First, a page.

An Interview with the author, Dr. Betsy Dolgin Katz ...
As the founding North American Director of the Florence Melton School from 1988, Dr. Betsy Dolgin Katz has a unique perspective and important insights regarding the broad field of adult Jewish learning as well as the significant character of the Florence Melton School. Her new book, Reinventing Adult Jewish Learning, published by Ktav, is part memoir, part professional reflection, and a great read for Meltonians.
1. Why did Avi Chai Foundation award you their prestigious fellowship in order to write this book?
Avi Chai Foundation's mission has been and continues to be to strengthen Judaism, Jewish literacy, and Jewish tradition. They had been familiar with the Florence Melton School of Adult Jewish Learning and its work in the area of Jewish literacy and Israel. Being in a "spend down" stage (the Foundation is ending its North American initiative in 2016), they were looking for ways to sustain their mission when they were no longer active. Having met me through Melton's early work in Parent Education and being aware of the writing I had done in the area of adult learning, they felt that a book featuring the creation, innovations, and expansion of the Florence Melton School of Adult Jewish Learning would contribute to the continuation of their work.
2. Why do you believe Melton succeeded as it did?
From the moment I first became acquainted with Florence Melton and her plan to create a school for adult Jewish literacy, I felt there was a power in her idea that would transform adult Jewish learning as it existed in the 1980's and, in doing so, sustain the shrinking Jewish community in North America. Little did I realize what a prophetess and astute business woman she was. As I researched the history of the post World War II period, the strengths and weaknesses of our contemporary institutions, our relationship with Israel and the nature and needs of American Jews, I saw the vital role the Melton School played. With the destruction of the European Jewish community which had been the heart and soul of Jewish learning, America-the largest remaining community-had to take on that responsibility. It worked moderately well for three decades, but institutions were focused on fundraising for international causes, social life, and children's education. Florence saw a need to strengthen adult learning and make it a priority.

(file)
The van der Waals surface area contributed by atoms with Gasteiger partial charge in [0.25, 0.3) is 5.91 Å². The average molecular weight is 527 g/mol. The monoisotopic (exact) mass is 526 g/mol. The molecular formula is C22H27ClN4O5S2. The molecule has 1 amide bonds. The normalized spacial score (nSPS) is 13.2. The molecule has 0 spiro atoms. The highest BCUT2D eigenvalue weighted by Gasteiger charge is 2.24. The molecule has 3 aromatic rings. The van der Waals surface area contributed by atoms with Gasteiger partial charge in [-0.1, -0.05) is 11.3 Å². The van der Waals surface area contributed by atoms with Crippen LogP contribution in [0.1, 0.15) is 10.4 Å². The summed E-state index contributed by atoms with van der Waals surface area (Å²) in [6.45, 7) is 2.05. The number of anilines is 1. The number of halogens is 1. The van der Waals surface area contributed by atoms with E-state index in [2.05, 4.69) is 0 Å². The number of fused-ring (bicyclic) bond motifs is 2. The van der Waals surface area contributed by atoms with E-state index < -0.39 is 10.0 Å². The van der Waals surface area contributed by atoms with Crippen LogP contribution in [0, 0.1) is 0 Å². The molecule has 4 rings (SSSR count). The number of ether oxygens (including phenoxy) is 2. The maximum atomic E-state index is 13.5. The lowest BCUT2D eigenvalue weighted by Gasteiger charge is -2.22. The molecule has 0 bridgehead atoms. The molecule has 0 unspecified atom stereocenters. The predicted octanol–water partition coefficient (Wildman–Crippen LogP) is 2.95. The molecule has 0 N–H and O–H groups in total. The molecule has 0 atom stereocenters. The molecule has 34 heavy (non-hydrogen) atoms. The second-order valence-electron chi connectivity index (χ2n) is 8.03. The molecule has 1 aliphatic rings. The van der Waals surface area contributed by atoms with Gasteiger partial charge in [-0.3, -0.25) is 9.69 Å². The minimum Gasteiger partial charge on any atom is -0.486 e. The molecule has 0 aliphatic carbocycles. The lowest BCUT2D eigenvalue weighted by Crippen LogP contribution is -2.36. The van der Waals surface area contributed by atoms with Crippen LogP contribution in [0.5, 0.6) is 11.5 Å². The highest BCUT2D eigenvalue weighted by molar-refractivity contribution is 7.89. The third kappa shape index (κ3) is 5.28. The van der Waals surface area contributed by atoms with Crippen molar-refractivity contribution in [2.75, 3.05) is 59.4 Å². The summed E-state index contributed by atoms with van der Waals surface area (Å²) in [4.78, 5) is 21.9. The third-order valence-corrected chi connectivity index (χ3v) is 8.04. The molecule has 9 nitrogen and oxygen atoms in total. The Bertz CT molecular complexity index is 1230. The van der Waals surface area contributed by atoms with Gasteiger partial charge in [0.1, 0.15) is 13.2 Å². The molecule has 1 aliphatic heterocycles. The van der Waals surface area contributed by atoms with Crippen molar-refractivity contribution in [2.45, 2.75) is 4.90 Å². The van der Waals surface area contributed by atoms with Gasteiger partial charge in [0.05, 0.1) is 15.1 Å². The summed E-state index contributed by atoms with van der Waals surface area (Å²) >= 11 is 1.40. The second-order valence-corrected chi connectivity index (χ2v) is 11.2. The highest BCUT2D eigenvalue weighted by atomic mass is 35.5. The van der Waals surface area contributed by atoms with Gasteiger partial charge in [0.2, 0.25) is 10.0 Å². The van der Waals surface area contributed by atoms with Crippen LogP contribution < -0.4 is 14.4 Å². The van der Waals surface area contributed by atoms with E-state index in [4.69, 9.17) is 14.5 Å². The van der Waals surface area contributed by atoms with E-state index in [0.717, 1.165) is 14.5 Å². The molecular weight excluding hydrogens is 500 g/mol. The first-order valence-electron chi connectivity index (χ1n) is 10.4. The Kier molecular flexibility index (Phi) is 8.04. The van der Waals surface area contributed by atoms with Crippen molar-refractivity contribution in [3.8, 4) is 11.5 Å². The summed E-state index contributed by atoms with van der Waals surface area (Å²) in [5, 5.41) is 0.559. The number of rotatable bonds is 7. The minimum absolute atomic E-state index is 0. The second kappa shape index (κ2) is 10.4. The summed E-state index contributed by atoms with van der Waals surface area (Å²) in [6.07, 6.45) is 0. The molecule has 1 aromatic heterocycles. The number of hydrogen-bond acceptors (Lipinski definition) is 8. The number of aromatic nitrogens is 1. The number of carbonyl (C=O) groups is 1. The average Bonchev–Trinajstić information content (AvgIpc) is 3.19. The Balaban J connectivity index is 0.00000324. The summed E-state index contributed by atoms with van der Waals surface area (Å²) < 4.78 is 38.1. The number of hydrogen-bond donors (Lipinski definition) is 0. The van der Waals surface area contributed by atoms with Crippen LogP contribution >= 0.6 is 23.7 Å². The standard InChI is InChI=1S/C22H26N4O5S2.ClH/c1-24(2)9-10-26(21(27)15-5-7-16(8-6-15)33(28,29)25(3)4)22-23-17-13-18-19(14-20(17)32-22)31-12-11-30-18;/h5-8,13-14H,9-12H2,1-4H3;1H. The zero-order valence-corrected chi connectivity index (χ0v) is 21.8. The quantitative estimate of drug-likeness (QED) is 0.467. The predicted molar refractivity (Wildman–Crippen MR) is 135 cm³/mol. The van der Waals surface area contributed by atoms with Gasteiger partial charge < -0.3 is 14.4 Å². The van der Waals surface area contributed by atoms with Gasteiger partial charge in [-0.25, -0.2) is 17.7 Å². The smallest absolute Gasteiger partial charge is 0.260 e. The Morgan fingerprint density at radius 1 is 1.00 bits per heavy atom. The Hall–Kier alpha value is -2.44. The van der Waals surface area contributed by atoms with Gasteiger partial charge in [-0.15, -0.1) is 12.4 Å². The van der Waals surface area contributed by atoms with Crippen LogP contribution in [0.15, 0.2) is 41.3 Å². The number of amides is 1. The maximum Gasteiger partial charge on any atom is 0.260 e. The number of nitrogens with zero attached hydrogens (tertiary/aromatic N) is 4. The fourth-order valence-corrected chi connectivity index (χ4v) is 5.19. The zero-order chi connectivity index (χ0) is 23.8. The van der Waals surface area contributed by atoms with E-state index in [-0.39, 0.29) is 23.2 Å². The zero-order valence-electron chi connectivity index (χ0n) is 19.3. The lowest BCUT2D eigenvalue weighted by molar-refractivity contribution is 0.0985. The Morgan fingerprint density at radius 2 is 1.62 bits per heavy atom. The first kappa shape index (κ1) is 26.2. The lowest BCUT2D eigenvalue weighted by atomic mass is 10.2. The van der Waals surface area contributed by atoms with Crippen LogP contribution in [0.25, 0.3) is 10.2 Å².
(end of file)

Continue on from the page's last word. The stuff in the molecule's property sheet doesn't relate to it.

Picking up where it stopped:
As Federations in North America fulfilled their tasks of supporting civil rights, saving Ethopean Jews and Soviet Jews, they began to take notice of our shrinking Jewish population due, according to researchers, to the end of major immigration and increased assimilation. It was time for "Continuity" and then "Renaissance and Renewal." The Melton School in 1990, having gone through its pilot stage, was ready.
3. Did anything surprise you in your research for the book?
One of the "revelations" while I was writing was the seriousness with which many Jewish adults are pursuing their Jewish journey. The had talked about the importance of literacy, community and fulfilling family roles as motivating factors. In addition, however, a new role played by Melton emerged. No longer simply willing to accept an identity imposed on them (or suggested!) by tradition, by community organizations, by denominational institutions, or by how they were raised; people with whom I spoke, described Melton as a powerful influence on who they were as Jews. Many are experiencing a time of confusion, rootlessness, and instability. They want to study the texts that have provided an anchor to others, study a history that has been a product of similar times, study ethics that will guide them in making decisions in an increasingly nonjudgmental world. Melton allowed them to do this within a safe pluralistic community of people who share those goals.
4. What was most rewarding about writing this book?
I fondly refer to the person who initially contacted me as my "fairy godfather." Personally, writing the book provided me with an opportunity, on one hand, to interact with former colleagues and new professional acquaintances on an entirely new level. On the other hand, it has been a gift to be able to sit quietly and think about my professional legacy. Oddly enough, documenting the past and reflecting on the present has made me a better mentor and teacher of people who will take Jewish teaching and learning into the future.